Four days before the fighting in DR Congo escalated, Magda (Dr. Braum) made a routine visit to check on the orphan gorillas in Goma. I knew Magda’s visit had gone well. Thanks to Linda Nunn at G4G and Jodi Carrigan at Zoo Atlanta, Mapendo, Ndeze, and Ndakasi each got five new toys! But until this past weekend, I hadn’t looked at these photos.
Infant mountain gorillas Ndakasi and Ndeze in Goma, Oct 24, 2008.
Infant mountain gorilla Ndeze with a new toy.
Infant mountain gorilla Ndakasi with a new toy.
Juvenile Grauer’s gorilla Mapendo with a new toy.
Andre Bauma with Ndeze and Ndakasi.
Mapendo with Babo, one of her caretakers.
It’s been busy here as usual. I try to carve out quiet time to review, crop, label, and shrink our project photos down to a Web-friendly or Word-doc-friendly size. They’re part of our medical records, as well as a great way to share. There’s also the time involved in trying to get them to upload to the Internet. No matter how small I make the files, it doesn’t work until now, 4:30 AM.
Ndakasi playing on her climbing structure.
The chaos in Goma also causes countless delays. With our slow Internet and unreliable cell phone connections, it can take all day to get an update from Jacques and Eddy. To add to the tension and worry about orphan gorillas, as if we needed more, lightning struck our electric fence at the facility in Kinigi, Rwanda ten days ago. We’ve been scrambling to gather the right parts and finish the repairs ever since. Ntabwoba, Itebero, and Maisha, know when the electricity to their fence is off, and if their caretakers aren’t watching, they’ll get out–not all the way out, but into the rear area or the kitchen, far enough to cause havoc.
Several of the orphan gorillas at the Kinigi facility in Rwanda watch their fence being repaired.
The box that supplies electricity for the Kinigi fence had not only burned up, part of the wire and insulators had disintegrated. There was a hole in the cement wall big enough for a gorilla hand. We needed to get new parts quickly. Thank goodness for our friends, Ged Caddick, who runs Terra Incognita Tours, and Doug Braum, Magda’s husband. Both happened to be here when we needed them.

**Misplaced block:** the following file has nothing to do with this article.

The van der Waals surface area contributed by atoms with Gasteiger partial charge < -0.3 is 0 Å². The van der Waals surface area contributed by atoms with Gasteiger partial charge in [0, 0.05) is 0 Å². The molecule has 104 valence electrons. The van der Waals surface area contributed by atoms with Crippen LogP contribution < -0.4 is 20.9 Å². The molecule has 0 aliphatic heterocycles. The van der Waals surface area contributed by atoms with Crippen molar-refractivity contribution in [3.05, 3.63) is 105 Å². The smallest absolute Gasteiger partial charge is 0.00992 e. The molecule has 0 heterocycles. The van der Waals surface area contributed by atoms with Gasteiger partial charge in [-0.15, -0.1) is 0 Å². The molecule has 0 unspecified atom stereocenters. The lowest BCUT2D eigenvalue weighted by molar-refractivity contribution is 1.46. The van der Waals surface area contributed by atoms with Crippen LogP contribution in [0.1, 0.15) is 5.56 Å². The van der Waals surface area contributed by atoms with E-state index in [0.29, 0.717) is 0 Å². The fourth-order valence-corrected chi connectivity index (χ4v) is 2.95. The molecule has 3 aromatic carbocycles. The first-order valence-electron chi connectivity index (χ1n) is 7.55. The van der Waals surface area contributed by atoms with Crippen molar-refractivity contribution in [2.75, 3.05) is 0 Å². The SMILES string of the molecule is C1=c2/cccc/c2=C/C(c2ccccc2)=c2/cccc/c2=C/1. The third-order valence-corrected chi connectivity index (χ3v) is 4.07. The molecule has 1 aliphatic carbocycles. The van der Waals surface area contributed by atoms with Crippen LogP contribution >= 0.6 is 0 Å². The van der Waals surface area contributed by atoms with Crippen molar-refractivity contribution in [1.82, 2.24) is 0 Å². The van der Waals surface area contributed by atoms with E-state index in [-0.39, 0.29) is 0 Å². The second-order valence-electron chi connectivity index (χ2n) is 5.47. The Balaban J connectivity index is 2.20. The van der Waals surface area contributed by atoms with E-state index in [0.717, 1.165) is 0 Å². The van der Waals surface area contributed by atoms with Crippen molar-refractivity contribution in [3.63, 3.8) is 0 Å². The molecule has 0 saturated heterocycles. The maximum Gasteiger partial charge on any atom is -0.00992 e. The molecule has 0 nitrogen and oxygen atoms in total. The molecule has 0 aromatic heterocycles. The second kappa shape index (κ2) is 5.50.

Ged stopped by our office to say hello just as our local electrician was telling me he could fix the box, which consisted of a few bits of plastic and burned up electrical parts. I couldn’t imagine that anyone could put it back together, especially someone with no tools. No way, I said, there’s nothing to fix. We needed a new system, which I knew we couldn’t buy in Rwanda. Ged came to the rescue. He made a few phone calls to his friend Carol at Volcanoes Safaris in Uganda, got someone on the phone at a store in Kampala, talked back and forth with me about what we needed, made a decision, put all the expenses on his credit card, and arranged for two new electrical boxes to arrive by Sunday morning–one for now–and one for the next time lightning strikes. A week later, back in his Tampa office, Ged wired our project even more money as a donation. We cannot thank him enough!
Doug then spent the better part of a week putting the electric fence system at Kinigi back together while either Magda or Jean Felix did their best to distract the gorillas with attention, toys, and peanuts. Glenn Bush, another helpful husband, also lent a hand. Glen is married to Katie Fawcett, director of the Karisoke Research Center; he’d dealt with the fence once before and I think he was happy to have Doug’s help! I’m sure neither planned to become experts at gorilla containment. They are now.
Ndakasi and Ndeze playing in Goma.
But these weren’t the real reasons I’d delayed viewing the orphans’ photos. The truth was that given all the subsequent chaos in Goma, I couldn’t bear to see happy gorillas and relaxed caretakers. Finally, I realized that looking at the photos might cheer us all up a bit.
Andre Bauma with Ndeze.
Jacques and Eddy assure us that nothing has changed for the orphans so far. They’re the same playful, well-fed creatures they were two weeks ago. As for the caretakers, Andre and the rest of the team are determined to stay put, though I doubt they’re sharing as many smiles or looking as relaxed as they were during Magda’s visit. For now, we’re taking things one day at a time.